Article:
Liars as Leaders? Transforming a Culture of Lies

"It's Time for a Truth-Telling Revolution!"


With the US Presidential campaign dominating the news, I am sadly reminded of the pervasive lying in politics and the twisting of facts for personal gain. Professional fact-checker, Angie Drobnic Holan, wrote in The New York Times, “All politicians lie. Some lie more than others.” She cited the percentage of times some candidates lied; it was astounding. Yet even more troubling to me is that so many of their supporters don’t seem to care.

I am exasperated that I can’t trust my country’s leaders to tell me the truth – and that fellow citizens don’t share my insistence on honesty.

Lying is not endemic to the political arena. Indeed it seems to be a cultural epidemic. “We're all liars, but lies are necessary,” writes Lucy Kellaway, Financial Times columnist. “The corporate world demands them. Indeed, it cannot function without them.”

It’s time for a truth-telling revolution! Let us overthrow the acceptance of a culture of dishonesty!

"During times of universal deceit, telling the truth becomes a revolutionary act." ~ George Orwell

Honesty is one of my highest values. It is so freeing to tell the truth – and to be able to trust that my closest friends and associates do the same. No guessing, no assumptions, no making up stories to justify our actions. “Just the facts, ma’am,” as Dragnet’s Joe Friday used to say.

Thirty years ago, I co-created a set of agreements to guide me in living a life of truth, acceptance, and gratitude,  My 2016 resolution is to consciously focus on one of these twelve Revolutionary Agreements each month. “I agree to speak my truth, with compassion” is my focus this month. Care to join me?


It starts with each one of us. When we speak our truth, with compassion, we are freed from the shackles of living a lie. Your own truth sets you free! When those around you notice your light of integrity, they are more likely to “come out” as their authentic selves. This is how we change our schools, workplaces, and communities: from the inside out.

Sometimes it may seem easier or more convenient to stretch the truth or to lie than to face the potential consequences. Yet my experiences of truth-telling over the past three decades have consistently revealed that the power of the truth is always greater than the reason for the lie. And the joy of being able to trust that my friends and colleagues are speaking their truth is worth every bit of effort to model it.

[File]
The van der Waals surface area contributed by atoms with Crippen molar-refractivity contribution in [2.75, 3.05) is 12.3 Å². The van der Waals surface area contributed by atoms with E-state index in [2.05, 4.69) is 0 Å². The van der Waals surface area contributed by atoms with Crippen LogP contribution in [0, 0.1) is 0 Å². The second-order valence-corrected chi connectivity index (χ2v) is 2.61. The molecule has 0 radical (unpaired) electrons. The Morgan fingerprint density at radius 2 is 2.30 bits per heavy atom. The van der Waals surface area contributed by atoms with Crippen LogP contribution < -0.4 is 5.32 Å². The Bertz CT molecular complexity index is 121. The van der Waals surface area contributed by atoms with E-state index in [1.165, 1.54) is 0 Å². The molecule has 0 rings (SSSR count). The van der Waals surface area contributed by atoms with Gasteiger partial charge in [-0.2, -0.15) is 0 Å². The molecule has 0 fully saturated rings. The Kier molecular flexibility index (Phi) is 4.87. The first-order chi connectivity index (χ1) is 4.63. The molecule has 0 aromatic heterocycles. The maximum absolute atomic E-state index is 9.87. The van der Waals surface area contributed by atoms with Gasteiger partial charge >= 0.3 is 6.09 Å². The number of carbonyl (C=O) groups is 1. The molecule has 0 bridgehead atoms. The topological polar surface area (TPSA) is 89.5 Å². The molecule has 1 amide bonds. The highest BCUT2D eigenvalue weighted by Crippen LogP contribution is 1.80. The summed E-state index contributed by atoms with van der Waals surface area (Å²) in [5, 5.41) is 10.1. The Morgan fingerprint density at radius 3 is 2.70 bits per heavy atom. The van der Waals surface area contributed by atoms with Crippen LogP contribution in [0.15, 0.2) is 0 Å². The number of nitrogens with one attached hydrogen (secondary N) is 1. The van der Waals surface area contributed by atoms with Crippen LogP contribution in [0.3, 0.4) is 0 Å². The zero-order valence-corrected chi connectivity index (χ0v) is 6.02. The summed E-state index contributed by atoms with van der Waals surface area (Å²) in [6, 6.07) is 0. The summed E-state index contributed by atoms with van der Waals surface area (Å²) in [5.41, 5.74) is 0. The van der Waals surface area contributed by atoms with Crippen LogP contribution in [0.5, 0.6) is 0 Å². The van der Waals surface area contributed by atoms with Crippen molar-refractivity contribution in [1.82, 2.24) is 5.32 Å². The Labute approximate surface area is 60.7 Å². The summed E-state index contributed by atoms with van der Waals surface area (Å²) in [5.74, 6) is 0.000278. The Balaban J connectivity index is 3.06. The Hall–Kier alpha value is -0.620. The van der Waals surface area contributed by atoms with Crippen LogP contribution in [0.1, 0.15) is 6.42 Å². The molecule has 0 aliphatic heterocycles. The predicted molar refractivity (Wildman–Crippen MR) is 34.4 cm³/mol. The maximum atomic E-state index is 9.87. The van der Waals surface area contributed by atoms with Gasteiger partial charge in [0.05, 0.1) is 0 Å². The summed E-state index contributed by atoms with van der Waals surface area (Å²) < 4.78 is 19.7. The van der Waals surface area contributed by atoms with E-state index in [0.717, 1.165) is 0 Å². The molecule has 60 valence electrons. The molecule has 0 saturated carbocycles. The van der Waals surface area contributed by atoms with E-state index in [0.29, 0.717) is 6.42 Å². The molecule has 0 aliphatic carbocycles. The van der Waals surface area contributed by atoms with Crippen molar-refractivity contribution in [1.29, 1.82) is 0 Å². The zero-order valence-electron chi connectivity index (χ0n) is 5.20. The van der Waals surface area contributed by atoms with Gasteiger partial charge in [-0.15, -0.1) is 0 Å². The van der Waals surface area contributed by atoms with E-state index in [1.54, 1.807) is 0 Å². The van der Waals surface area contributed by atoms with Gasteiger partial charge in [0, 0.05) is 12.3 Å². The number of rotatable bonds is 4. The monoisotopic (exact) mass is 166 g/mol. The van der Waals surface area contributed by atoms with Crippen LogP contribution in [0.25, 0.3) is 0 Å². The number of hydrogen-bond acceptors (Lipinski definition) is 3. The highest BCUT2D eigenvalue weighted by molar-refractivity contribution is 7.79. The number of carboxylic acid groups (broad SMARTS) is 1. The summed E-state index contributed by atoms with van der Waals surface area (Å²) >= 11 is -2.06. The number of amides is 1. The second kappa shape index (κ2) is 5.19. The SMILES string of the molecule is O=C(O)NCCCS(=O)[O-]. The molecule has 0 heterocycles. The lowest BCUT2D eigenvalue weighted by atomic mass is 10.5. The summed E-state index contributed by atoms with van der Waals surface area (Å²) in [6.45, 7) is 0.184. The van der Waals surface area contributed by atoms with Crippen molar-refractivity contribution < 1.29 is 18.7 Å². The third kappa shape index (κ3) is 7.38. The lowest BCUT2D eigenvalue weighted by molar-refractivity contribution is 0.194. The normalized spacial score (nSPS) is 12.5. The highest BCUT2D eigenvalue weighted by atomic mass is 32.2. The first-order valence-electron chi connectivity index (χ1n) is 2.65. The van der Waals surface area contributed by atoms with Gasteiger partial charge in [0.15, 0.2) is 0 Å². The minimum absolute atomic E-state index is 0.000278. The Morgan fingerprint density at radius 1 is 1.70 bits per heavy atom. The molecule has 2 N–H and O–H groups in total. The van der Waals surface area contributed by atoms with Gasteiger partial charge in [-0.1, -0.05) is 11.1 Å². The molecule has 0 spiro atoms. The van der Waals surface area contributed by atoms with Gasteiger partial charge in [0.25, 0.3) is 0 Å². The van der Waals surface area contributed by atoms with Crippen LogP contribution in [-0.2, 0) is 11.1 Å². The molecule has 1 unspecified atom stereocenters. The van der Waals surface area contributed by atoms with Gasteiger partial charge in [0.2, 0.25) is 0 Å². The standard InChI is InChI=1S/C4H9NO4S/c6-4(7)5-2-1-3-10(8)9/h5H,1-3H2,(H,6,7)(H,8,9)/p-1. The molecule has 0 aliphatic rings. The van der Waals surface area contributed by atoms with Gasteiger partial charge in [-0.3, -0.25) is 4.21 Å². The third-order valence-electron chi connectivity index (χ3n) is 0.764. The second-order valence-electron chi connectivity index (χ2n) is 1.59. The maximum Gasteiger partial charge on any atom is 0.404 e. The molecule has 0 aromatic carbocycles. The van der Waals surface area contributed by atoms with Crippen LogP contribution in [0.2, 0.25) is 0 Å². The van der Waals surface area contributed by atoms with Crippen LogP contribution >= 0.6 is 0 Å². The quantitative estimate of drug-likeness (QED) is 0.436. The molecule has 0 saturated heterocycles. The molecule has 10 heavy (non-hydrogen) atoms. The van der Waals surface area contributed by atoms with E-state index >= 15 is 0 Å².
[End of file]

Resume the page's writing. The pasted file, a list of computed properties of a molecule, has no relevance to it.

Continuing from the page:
Returning to the political realm, our government is supposedly “of the people, by the people, and for the people.” Who are we if not the people?! We will enjoy greater honesty in our government when more of us embody it ourselves and expect the same from our elected officials. Join the revolution!

By Marian Head, award-winning author, Revolutionary Agreements; Gratitude Journal for a Healthy Marriage; and The Suprasexual Revolution (with Barbara Marx Hubbard).


Showing 3 reactions

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  • Marian & Glenn Head
    commented 2016-02-27 15:09:52 -0600
    I read a comment posted on a share of this article. It repeated, “Everyone lies.” I challenge us to transform this, to become rEvolutionaries by modeling something different. Before Roger Bannister broke the 4-minute mile barrier, it was commonly accepted that it was physically impossible to run a mile in under 4 minutes. After he did so, others were able to do the same. I, for one, accept Gandhi’s challenge to “Be the Change You Wish to See in the World.” Let’s support one another to live our lives in truth, acceptance, and gratitude.
  • Julie Krull
    commented 2016-02-23 10:57:18 -0600
    Nice reflection, Michelle. Thank you.
  • Michelle Ellermeier
    commented 2016-02-10 07:28:35 -0600
    Every individual has a piece of the truth, regardless of political ideology. We have developed a culture of political persuasion via soundbites, hitting emotional buttons with 3 or 4 word sentences designed to block true discourse. May we have each have the courage to allow the wave of emotional reaction to pass over, to sit until we can listen and talk beyond the rhetoric.

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